Purpose: The purpose of this paper is to examine empirically why a systematic problem-solving routine can play an important role in the process improvement efforts of hospitals.
Design/methodology/approach: Data on 18 process improvement cases were collected through semi-structured interviews, reports and other documents, and artifacts associated with the cases. The data were analyzed using a grounded theory approach.
Findings: Adherence to all the steps of the problem-solving routine correlated to greater degrees of improvement across the sample. Analysis resulted in two models. The first partially explains why hospital workers tended to enact short-term solutions when faced with process-related problems; and tended not seek longer-term solutions that prevent problems from recurring. The second model highlights a set of self-reinforcing behaviors that are more likely to address problem recurrence and result in sustained process improvement.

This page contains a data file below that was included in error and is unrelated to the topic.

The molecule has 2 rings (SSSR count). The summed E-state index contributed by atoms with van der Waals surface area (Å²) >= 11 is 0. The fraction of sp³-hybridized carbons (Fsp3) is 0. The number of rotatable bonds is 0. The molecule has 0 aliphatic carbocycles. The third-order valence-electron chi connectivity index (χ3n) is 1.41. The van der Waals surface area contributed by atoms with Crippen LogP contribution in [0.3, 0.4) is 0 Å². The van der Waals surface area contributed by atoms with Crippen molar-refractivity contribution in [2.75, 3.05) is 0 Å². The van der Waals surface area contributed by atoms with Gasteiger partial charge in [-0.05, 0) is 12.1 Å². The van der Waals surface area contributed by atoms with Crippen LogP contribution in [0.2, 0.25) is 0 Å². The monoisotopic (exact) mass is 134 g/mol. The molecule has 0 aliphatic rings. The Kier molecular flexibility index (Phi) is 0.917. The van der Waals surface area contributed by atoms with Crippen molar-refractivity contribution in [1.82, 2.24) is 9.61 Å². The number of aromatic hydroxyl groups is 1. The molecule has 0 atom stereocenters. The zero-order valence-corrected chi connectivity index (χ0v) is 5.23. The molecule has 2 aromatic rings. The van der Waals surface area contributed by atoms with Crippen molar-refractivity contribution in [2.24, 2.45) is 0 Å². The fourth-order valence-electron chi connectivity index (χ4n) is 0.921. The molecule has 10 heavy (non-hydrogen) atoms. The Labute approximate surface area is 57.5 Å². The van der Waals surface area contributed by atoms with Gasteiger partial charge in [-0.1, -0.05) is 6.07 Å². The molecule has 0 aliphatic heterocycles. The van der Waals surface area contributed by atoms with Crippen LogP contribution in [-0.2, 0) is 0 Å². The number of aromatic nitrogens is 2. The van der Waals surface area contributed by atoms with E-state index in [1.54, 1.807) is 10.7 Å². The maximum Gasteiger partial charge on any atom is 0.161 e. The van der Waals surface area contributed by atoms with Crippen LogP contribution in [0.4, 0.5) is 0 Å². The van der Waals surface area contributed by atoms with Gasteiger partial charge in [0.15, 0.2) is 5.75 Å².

Research limitations/implications: The study was conducted in one hospital setting.
Practical implications: Hospital managers can improve patient care and increase operational efficiency by adopting and diffusing problem-solving routines that embody three key characteristics.
Originality/value: This paper offers new insights on why caregivers adopt short-term approaches to problem solving. Three characteristics of an effective problem-solving routine in a healthcare setting are proposed.
Keywords: A3 Process; Healthcare; Metaroutines; Operating performance; Operations management; Organizational problem solving.